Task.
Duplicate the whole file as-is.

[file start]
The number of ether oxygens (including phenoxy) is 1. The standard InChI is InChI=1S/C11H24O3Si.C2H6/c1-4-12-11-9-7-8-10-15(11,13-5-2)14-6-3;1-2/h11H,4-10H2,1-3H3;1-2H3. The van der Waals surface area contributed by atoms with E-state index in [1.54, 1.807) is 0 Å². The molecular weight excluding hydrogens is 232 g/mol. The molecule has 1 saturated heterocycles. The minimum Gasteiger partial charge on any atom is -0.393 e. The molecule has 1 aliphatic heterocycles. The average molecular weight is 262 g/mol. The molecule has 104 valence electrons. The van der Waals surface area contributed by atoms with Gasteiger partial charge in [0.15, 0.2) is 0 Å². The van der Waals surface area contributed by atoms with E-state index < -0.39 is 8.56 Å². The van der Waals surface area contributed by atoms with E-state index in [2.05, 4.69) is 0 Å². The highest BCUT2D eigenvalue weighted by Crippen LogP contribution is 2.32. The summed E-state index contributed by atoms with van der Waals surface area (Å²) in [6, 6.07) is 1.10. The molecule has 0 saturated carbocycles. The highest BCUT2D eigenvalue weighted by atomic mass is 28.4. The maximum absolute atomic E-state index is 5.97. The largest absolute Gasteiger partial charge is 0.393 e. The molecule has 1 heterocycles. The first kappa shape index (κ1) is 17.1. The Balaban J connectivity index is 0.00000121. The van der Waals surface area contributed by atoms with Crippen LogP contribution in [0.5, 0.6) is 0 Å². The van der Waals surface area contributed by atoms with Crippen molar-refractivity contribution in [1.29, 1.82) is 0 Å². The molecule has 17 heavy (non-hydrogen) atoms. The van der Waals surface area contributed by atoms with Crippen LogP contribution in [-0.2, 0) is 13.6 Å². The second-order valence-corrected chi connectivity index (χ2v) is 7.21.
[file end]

The number of ether oxygens (including phenoxy) is 1. The standard InChI is InChI=1S/C11H24O3Si.C2H6/c1-4-12-11-9-7-8-10-15(11,13-5-2)14-6-3;1-2/h11H,4-10H2,1-3H3;1-2H3. The van der Waals surface area contributed by atoms with E-state index in [1.54, 1.807) is 0 Å². The molecular weight excluding hydrogens is 232 g/mol. The molecule has 1 saturated heterocycles. The minimum Gasteiger partial charge on any atom is -0.393 e. The molecule has 1 aliphatic heterocycles. The average molecular weight is 262 g/mol. The molecule has 104 valence electrons. The van der Waals surface area contributed by atoms with Gasteiger partial charge in [0.15, 0.2) is 0 Å². The van der Waals surface area contributed by atoms with E-state index < -0.39 is 8.56 Å². The van der Waals surface area contributed by atoms with E-state index in [2.05, 4.69) is 0 Å². The highest BCUT2D eigenvalue weighted by Crippen LogP contribution is 2.32. The summed E-state index contributed by atoms with van der Waals surface area (Å²) in [6, 6.07) is 1.10. The molecule has 0 saturated carbocycles. The highest BCUT2D eigenvalue weighted by atomic mass is 28.4. The maximum absolute atomic E-state index is 5.97. The largest absolute Gasteiger partial charge is 0.393 e. The molecule has 1 heterocycles. The first kappa shape index (κ1) is 17.1. The Balaban J connectivity index is 0.00000121. The van der Waals surface area contributed by atoms with Crippen LogP contribution in [0.5, 0.6) is 0 Å². The van der Waals surface area contributed by atoms with Crippen molar-refractivity contribution in [1.29, 1.82) is 0 Å². The molecule has 17 heavy (non-hydrogen) atoms. The van der Waals surface area contributed by atoms with Crippen LogP contribution in [-0.2, 0) is 13.6 Å². The second-order valence-corrected chi connectivity index (χ2v) is 7.21.